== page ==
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Acanthosis nigricans - close-up
Acanthosis nigricans - close-up


Acanthosis nigricans on the hand
Acanthosis nigricans on the hand


Neurofibromatosis, giant cafe-au-lait spot
Neurofibromatosis, giant cafe-au-lait spot


Vitiligo, drug induced
Vitiligo, drug induced


Vitiligo on the face
Vitiligo on the face


Cutis marmorata on the leg
Cutis marmorata on the leg


Halo nevus
Halo nevus


Definition:

Patchy skin color refers to areas of irregular skin coloring. Mottling or mottled skin refers specifically to blood vessel changes in the skin which cause a patchy appearance.



Alternative Names:

Dyschromia; Mottling



Considerations:

Irregular or patchy discoloration of the skin can be caused by:

  • Changes in pigment (melanin ), a substance produced in the skin cells that gives skin its color
  • Blood vessel (vascular) changes
  • Growth of foreign organisms on the skin

Mottling or mottled skin refers specifically to blood vessel changes in the skin.

Melanin may be affected by genetics, heat, injury, solar or ionizing radiation, heavy metals, and other factors. Pigment production and distribution in the body is control in part by hormones. Changes in any of these factors can increase or decrease pigment production.

  • Increased pigment production is called hyperpigmentation.
  • Decreased pigment production is called hypopigmentation.

Exposure to sun or ultraviolet (UV) light, especially after sensitization with a medicine called psoralens, may increase pigmentation. This may increase the risk for skin cancer.

Skin color changes can be a single disorder, or they may result from other medical conditions or disorders.

Your degree of skin pigmentation determines, to some extent, the skin diseases to which you may be susceptible. For example, lighter-skinned people are more sensitive to sun exposure and damage, which raises the risk for basal cell carcinoma , squamous cell carcinoma and melanoma .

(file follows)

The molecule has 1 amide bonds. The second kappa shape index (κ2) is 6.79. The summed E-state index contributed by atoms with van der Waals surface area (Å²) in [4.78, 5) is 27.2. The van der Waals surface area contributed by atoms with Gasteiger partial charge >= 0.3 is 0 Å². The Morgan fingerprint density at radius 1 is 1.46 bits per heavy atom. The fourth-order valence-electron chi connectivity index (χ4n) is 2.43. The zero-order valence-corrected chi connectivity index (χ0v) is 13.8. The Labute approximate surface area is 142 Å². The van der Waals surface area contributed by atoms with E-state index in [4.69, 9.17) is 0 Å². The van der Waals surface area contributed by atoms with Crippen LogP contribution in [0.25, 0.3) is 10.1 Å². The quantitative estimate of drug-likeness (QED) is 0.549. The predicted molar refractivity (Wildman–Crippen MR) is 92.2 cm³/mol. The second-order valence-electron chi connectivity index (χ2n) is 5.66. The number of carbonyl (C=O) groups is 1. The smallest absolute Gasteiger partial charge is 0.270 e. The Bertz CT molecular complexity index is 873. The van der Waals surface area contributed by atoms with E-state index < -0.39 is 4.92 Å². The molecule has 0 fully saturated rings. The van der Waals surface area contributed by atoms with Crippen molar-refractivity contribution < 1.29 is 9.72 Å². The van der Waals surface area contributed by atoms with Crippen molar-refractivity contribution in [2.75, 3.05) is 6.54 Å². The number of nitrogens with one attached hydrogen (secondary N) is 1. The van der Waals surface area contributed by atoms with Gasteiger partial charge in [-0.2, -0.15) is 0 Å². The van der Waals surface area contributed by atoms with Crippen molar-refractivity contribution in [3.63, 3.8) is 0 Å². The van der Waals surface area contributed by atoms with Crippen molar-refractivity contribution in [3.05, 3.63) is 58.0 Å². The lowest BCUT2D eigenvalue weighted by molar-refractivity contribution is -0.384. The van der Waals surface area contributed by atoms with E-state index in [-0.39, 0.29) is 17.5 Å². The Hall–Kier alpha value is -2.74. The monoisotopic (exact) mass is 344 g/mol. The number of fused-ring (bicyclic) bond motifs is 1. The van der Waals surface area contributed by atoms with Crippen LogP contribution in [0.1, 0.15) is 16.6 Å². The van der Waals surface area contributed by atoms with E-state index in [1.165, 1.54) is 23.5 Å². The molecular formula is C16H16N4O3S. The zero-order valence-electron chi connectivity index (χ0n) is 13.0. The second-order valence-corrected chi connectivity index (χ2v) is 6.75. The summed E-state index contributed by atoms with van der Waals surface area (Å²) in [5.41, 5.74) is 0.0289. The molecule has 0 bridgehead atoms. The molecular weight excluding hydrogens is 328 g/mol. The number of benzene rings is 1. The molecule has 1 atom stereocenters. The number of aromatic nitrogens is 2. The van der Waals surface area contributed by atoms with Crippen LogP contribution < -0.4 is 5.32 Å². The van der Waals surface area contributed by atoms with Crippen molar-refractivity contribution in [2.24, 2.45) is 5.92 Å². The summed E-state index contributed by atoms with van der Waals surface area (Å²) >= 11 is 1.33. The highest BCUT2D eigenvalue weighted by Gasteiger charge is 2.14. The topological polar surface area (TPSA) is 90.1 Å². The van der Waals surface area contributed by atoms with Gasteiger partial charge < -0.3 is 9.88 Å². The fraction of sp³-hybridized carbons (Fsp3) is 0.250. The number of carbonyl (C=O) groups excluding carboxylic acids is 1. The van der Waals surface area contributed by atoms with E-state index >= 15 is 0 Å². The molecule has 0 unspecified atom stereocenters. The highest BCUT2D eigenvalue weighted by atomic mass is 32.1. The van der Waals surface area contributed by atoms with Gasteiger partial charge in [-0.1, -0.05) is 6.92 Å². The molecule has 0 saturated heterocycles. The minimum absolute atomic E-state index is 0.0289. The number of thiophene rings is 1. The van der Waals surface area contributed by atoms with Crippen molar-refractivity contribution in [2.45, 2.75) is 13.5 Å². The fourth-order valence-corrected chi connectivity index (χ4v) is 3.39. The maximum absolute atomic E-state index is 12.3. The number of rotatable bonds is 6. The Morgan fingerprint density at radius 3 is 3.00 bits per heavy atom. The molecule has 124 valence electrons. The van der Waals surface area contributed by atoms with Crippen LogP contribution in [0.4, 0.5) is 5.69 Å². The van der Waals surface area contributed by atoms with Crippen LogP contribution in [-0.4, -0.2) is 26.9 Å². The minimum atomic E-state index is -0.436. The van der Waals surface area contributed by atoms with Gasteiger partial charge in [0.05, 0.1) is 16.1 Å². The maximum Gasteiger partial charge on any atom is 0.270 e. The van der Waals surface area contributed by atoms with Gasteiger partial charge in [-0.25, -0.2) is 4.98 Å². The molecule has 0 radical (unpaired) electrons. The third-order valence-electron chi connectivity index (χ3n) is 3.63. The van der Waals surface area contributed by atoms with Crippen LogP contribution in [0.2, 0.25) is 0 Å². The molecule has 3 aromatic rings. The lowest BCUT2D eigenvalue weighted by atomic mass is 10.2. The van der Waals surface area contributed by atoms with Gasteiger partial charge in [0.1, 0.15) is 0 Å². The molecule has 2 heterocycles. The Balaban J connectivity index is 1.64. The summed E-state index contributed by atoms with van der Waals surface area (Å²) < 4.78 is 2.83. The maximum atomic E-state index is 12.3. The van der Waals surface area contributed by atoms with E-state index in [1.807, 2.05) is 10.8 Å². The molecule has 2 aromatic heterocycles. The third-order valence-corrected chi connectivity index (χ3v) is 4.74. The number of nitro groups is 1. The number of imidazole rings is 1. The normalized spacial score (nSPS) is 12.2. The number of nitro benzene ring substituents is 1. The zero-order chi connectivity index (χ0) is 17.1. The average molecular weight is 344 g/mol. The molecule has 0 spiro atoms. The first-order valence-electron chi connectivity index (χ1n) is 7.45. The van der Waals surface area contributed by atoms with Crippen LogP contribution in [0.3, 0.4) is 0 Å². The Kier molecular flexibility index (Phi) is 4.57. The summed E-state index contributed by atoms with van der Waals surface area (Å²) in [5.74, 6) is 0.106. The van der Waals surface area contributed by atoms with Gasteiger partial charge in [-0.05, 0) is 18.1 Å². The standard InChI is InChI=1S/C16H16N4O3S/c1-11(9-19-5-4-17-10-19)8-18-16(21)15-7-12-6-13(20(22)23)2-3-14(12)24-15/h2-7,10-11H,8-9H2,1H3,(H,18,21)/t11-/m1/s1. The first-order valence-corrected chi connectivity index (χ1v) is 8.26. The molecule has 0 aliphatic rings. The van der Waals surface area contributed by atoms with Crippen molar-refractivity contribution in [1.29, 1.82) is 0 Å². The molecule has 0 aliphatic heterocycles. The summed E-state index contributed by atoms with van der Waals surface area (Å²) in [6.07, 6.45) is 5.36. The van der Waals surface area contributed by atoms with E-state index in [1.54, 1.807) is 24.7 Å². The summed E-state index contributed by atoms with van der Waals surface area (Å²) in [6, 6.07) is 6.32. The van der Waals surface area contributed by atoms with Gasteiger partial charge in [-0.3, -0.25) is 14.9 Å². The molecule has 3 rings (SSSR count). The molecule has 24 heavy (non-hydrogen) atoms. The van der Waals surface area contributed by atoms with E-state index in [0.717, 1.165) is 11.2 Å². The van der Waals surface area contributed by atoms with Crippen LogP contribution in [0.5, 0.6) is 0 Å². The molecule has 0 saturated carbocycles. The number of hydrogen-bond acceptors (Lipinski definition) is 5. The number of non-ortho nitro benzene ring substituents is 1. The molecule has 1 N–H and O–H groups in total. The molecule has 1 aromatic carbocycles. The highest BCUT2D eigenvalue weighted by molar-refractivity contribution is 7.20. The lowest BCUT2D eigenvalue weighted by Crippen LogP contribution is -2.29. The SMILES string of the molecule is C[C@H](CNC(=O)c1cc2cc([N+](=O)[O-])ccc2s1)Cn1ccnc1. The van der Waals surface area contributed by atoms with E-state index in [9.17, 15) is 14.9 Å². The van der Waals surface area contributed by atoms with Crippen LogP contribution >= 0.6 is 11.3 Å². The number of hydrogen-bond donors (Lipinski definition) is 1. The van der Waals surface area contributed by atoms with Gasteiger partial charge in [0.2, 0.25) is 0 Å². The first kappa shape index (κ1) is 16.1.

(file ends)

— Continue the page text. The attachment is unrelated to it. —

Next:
However, excessive sun exposure is a risk factor even for darker-skinned people.

Generally, pigment changes are cosmetic and do not affect physical health. However, psychological stress can occur because of pigment changes. Some pigment changes may indicate a risk for other disorders.



Common Causes:

Home Care:

Normal skin color may return on its own in some cases.

Lotions that bleach or lighten the skin, such as hydroquinone, may be used to reduce hyperpigmented skin or to even the skin tone where hypopigmented areas are large or very noticeable.

Selsun blue or tolnaftate (Tinactin) lotion can help in treating tinea versicolor. Apply as directed to the affected area daily until the lesions disappear. Unfortunately, tinea versicolor often returns no matter what type of treatment is used.

Cosmetics or skin dyes may be used to disguise skin color changes. Makeup can help hide mottled skin but will not cure the underlying problem.

Avoid excessive sun exposure and use sun block. Hypopigmented skin sunburns easily, and hyperpigmented skin may get even darker.



Call your health care provider if:

Contact your doctor if you have any persistent skin coloring changes without a known cause.

Also call if you you notice a new mole or other growth, or if an existing one has changed color, size, or appearance.



What to expect at your health care provider's office:

The doctor will carefully examine the skin and ask questions about your medical history and symptoms, such as:

  • When did the skin coloring change develop?
  • Did it develop slowly or suddenly?
  • Is it getting worse? How fast?
  • What is your normal skin color?
  • Does the skin coloring change appear in more than one location?
  • Have you had any injury to the skin (including sunburn or frequent sun tans)?
  • Are you pregnant?
  • What medications do you take?
  • What medical treatments have you had?
  • What other symptoms do you have?

Tests that may be done include:




Review Date: 7/17/2007
Reviewed By: Kevin Berman, MD, PhD, Associate, Atlanta Center for Dermatologic Disease, Atlanta, GA. Review provided by VeriMed Healthcare Network.

The information provided herein should not be used during any medical emergency or for the diagnosis or treatment of any medical condition. A licensed medical professional should be consulted for diagnosis and treatment of any and all medical conditions. Call 911 for all medical emergencies. Links to other sites are provided for information only -- they do not constitute endorsements of those other sites. © 1997- A.D.A.M., Inc. Any duplication or distribution of the information contained herein is strictly prohibited.
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